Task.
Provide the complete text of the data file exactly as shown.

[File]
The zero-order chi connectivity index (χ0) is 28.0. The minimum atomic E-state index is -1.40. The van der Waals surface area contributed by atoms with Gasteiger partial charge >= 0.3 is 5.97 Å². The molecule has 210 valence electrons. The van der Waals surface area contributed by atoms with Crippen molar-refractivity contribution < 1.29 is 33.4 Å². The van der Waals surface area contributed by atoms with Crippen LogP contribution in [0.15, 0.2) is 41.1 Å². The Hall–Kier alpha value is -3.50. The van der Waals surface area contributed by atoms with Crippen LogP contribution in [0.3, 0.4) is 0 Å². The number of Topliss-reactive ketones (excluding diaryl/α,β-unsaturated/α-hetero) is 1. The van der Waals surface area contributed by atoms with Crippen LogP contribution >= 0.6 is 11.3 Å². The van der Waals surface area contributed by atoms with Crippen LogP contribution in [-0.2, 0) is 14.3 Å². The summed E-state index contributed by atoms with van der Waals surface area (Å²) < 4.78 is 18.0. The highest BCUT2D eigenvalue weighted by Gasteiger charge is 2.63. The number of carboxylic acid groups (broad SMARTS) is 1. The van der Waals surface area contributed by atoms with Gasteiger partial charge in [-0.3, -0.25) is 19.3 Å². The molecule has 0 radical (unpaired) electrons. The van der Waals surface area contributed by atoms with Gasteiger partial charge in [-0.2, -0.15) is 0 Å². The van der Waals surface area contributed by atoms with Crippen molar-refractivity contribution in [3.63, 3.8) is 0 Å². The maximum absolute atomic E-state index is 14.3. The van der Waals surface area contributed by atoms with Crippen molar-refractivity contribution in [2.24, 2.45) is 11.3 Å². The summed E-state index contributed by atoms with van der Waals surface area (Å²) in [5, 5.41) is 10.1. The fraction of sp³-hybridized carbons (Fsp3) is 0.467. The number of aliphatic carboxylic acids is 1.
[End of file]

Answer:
The zero-order chi connectivity index (χ0) is 28.0. The minimum atomic E-state index is -1.40. The van der Waals surface area contributed by atoms with Gasteiger partial charge >= 0.3 is 5.97 Å². The molecule has 210 valence electrons. The van der Waals surface area contributed by atoms with Crippen molar-refractivity contribution < 1.29 is 33.4 Å². The van der Waals surface area contributed by atoms with Crippen LogP contribution in [0.15, 0.2) is 41.1 Å². The Hall–Kier alpha value is -3.50. The van der Waals surface area contributed by atoms with Crippen LogP contribution in [0.3, 0.4) is 0 Å². The number of Topliss-reactive ketones (excluding diaryl/α,β-unsaturated/α-hetero) is 1. The van der Waals surface area contributed by atoms with Crippen LogP contribution >= 0.6 is 11.3 Å². The van der Waals surface area contributed by atoms with Crippen LogP contribution in [-0.2, 0) is 14.3 Å². The summed E-state index contributed by atoms with van der Waals surface area (Å²) < 4.78 is 18.0. The highest BCUT2D eigenvalue weighted by Gasteiger charge is 2.63. The number of carboxylic acid groups (broad SMARTS) is 1. The van der Waals surface area contributed by atoms with Gasteiger partial charge in [-0.3, -0.25) is 19.3 Å². The molecule has 0 radical (unpaired) electrons. The van der Waals surface area contributed by atoms with Gasteiger partial charge in [-0.2, -0.15) is 0 Å². The van der Waals surface area contributed by atoms with Crippen molar-refractivity contribution in [3.63, 3.8) is 0 Å². The maximum absolute atomic E-state index is 14.3. The van der Waals surface area contributed by atoms with Crippen molar-refractivity contribution in [2.24, 2.45) is 11.3 Å². The summed E-state index contributed by atoms with van der Waals surface area (Å²) in [5, 5.41) is 10.1. The fraction of sp³-hybridized carbons (Fsp3) is 0.467. The number of aliphatic carboxylic acids is 1.